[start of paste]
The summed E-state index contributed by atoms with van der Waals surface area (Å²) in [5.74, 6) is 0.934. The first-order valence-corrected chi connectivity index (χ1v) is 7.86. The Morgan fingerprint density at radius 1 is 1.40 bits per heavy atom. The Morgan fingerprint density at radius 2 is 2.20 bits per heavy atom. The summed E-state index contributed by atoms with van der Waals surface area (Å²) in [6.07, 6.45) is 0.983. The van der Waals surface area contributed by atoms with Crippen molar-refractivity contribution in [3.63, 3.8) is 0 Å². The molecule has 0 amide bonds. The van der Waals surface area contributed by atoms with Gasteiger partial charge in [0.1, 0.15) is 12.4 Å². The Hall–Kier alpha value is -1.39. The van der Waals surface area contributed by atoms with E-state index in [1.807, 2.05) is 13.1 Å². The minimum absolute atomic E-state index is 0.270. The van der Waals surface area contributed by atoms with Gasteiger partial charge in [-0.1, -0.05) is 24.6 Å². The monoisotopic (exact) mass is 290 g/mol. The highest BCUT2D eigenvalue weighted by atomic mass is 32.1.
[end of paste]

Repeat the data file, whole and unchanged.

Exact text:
The summed E-state index contributed by atoms with van der Waals surface area (Å²) in [5.74, 6) is 0.934. The first-order valence-corrected chi connectivity index (χ1v) is 7.86. The Morgan fingerprint density at radius 1 is 1.40 bits per heavy atom. The Morgan fingerprint density at radius 2 is 2.20 bits per heavy atom. The summed E-state index contributed by atoms with van der Waals surface area (Å²) in [6.07, 6.45) is 0.983. The van der Waals surface area contributed by atoms with Crippen molar-refractivity contribution in [3.63, 3.8) is 0 Å². The molecule has 0 amide bonds. The van der Waals surface area contributed by atoms with Gasteiger partial charge in [0.1, 0.15) is 12.4 Å². The Hall–Kier alpha value is -1.39. The van der Waals surface area contributed by atoms with E-state index in [1.807, 2.05) is 13.1 Å². The minimum absolute atomic E-state index is 0.270. The van der Waals surface area contributed by atoms with Gasteiger partial charge in [-0.1, -0.05) is 24.6 Å². The monoisotopic (exact) mass is 290 g/mol. The highest BCUT2D eigenvalue weighted by atomic mass is 32.1.